Nope. It's not a typo. I'm in flux. If you count novels, picture books, or partial chapter books, I'm a writer. If you count poetry, I'm an author. But I've been writing, critique-grouping and not submitting for quite a while.
Bravery came first for illustration and graphic design, so I made a living out of it. Now I'm semi-retired and working hard again on my own writing and writer/illustrator projects.
Okay, so it shouldn’t be much of a surprise that when I’m writing, I think in visual scenes. When Illustrating, I think of deepening the story.
A friend of mine who used to be my husband, still says, after I recover from something germy, “You’re not back to normal, you’re back to your usual self.”
That just about sums it up, I think, for all creative people. He’s a creative thinker, too. Scientists need to be, at least part of the time, so . . ..
Long ago at UCONN, I had the privilege to attend Francelia Butler's Children's Literature class — and the luck to raise my hand before she was done asking if anyone wanted to drive Maurice Sendak from his home to hers so they could attend a conference together.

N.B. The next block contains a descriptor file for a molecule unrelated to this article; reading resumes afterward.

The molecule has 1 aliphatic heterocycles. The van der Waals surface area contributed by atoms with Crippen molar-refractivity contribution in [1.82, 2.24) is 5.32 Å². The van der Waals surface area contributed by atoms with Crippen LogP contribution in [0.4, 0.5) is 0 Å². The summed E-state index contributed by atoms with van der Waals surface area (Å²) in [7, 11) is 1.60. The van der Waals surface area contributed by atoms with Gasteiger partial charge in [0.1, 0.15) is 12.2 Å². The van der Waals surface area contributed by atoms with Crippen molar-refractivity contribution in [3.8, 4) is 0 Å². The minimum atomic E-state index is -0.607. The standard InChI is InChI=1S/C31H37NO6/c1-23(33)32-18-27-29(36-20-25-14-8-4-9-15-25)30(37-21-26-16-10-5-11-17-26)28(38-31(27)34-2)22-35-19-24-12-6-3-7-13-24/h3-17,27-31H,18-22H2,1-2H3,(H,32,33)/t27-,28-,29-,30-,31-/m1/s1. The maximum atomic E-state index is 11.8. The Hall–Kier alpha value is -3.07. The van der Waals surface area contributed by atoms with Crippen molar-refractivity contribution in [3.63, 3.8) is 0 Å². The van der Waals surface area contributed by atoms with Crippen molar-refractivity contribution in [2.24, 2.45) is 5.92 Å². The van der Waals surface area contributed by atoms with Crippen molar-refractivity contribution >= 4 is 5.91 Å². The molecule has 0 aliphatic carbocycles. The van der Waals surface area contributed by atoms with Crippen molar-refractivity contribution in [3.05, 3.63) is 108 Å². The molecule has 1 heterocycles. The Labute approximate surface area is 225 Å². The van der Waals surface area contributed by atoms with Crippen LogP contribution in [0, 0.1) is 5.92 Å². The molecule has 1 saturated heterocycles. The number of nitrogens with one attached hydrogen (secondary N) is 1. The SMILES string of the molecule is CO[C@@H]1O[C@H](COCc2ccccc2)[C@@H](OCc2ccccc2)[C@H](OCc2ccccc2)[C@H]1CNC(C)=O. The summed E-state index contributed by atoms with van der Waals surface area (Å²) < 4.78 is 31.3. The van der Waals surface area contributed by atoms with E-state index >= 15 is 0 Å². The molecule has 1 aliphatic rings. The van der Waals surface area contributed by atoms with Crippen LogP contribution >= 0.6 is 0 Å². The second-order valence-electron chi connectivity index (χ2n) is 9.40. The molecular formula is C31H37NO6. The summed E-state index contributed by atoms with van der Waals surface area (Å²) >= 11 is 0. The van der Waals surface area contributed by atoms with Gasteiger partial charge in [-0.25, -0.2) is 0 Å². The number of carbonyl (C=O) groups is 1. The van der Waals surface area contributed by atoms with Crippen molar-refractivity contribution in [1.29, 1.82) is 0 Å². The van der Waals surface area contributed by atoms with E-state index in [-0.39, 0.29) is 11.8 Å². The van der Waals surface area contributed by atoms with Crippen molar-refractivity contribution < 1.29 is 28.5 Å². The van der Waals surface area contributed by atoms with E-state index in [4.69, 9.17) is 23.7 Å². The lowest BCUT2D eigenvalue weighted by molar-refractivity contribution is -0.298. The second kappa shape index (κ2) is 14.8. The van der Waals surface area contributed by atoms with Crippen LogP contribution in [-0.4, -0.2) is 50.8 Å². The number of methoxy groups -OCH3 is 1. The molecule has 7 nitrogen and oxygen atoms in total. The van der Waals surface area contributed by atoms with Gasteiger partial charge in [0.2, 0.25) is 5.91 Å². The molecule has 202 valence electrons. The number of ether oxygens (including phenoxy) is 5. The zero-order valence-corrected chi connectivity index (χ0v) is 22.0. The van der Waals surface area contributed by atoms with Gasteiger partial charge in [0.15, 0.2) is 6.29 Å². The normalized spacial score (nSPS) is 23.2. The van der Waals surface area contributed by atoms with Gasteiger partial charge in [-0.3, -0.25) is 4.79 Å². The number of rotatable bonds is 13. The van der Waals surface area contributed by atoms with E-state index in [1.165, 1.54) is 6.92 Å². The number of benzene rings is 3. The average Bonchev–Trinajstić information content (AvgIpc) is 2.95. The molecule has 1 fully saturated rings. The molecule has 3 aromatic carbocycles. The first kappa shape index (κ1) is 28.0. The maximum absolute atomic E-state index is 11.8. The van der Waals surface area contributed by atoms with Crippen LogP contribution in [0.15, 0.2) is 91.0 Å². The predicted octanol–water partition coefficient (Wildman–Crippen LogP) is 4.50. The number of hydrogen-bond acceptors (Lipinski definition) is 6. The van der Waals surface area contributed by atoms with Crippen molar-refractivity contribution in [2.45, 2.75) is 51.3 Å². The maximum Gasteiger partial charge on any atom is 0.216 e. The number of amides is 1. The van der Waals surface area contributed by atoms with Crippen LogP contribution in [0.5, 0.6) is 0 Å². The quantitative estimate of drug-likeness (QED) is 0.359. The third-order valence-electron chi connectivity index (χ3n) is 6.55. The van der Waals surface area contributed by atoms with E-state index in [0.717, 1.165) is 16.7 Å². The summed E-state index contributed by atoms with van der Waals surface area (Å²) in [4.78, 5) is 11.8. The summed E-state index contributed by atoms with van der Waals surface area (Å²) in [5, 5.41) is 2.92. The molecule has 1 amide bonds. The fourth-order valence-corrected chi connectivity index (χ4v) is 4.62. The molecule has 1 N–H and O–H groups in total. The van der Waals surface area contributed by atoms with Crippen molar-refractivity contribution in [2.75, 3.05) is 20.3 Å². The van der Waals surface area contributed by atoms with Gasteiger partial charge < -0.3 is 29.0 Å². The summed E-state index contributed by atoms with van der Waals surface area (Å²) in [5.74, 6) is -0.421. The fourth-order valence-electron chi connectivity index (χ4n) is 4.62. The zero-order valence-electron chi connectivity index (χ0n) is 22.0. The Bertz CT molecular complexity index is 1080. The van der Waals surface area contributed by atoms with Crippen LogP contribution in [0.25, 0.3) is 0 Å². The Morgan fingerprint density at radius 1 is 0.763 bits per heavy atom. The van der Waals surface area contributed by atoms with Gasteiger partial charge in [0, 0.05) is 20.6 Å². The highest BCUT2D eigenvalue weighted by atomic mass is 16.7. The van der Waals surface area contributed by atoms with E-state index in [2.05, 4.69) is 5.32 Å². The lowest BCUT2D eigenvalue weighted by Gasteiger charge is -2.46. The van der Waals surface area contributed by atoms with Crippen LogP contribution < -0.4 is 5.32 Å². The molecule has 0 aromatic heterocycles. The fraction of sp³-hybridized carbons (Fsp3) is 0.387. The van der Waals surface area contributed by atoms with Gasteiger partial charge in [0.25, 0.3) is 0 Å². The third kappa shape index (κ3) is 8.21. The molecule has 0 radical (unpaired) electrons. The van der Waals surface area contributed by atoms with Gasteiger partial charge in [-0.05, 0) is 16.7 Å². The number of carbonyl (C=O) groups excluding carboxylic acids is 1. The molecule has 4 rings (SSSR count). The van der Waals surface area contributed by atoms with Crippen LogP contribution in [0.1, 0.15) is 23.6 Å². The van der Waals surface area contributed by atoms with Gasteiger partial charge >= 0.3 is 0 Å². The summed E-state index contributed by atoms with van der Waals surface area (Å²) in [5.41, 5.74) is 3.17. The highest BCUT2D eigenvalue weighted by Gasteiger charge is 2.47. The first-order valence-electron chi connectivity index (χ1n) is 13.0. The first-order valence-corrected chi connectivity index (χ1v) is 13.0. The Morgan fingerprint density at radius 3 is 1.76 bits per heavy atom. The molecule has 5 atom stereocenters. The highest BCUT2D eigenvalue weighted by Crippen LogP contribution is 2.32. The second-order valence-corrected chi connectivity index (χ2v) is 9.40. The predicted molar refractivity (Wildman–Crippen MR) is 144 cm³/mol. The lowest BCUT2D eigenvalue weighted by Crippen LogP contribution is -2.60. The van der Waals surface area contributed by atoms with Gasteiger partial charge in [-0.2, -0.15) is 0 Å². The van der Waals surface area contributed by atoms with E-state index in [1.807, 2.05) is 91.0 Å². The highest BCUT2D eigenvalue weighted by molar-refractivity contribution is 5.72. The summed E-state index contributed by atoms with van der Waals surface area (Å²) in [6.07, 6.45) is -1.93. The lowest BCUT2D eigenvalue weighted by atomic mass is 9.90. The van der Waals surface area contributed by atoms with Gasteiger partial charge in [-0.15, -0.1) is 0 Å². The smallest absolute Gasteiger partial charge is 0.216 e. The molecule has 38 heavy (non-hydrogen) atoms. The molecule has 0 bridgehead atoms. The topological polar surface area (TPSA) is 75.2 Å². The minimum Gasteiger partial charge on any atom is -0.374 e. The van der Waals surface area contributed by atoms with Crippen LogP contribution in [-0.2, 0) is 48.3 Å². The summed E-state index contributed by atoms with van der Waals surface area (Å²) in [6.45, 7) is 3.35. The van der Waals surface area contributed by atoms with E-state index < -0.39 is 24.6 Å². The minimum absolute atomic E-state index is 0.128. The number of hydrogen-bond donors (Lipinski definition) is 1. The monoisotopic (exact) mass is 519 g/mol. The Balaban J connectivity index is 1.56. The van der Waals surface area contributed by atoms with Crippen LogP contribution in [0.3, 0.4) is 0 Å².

Mr. Sendak was lovely, gave me a tour of his studio, and signed my five-year-old copy of Where the Wild Things Are. I was blown away by the honor, but knew he was in for a "bad surprise." His ride was an elderly Chevy with two colors of primer and Bondo comprising most of its outside and no heat on the inside, due to a mouse living in one of the heater ducts.
He managed to hide his dismay after one shocked second. Once he realized, 1) the engine was in working order, and, 2) he'd never get to the conference in time if he refused to get in, he consigned his fate into my hands. He sat, shrugged under the quilt I'd brought for his comfort (early spring in Connecticut, snow still in the tree shadows) and proceeded to chat amiably the whole two hours of travel time.
I'll never forget how open and hilarious he was. It was my first close-up experience with how wonderful children's book authors/illustrators could be.
Maurice Sendak died May 8, 2012, of a stroke. While we still have the legacy of his groundbreaking work and its effect on children's literature, I miss his truthfulness.
Works in Progress: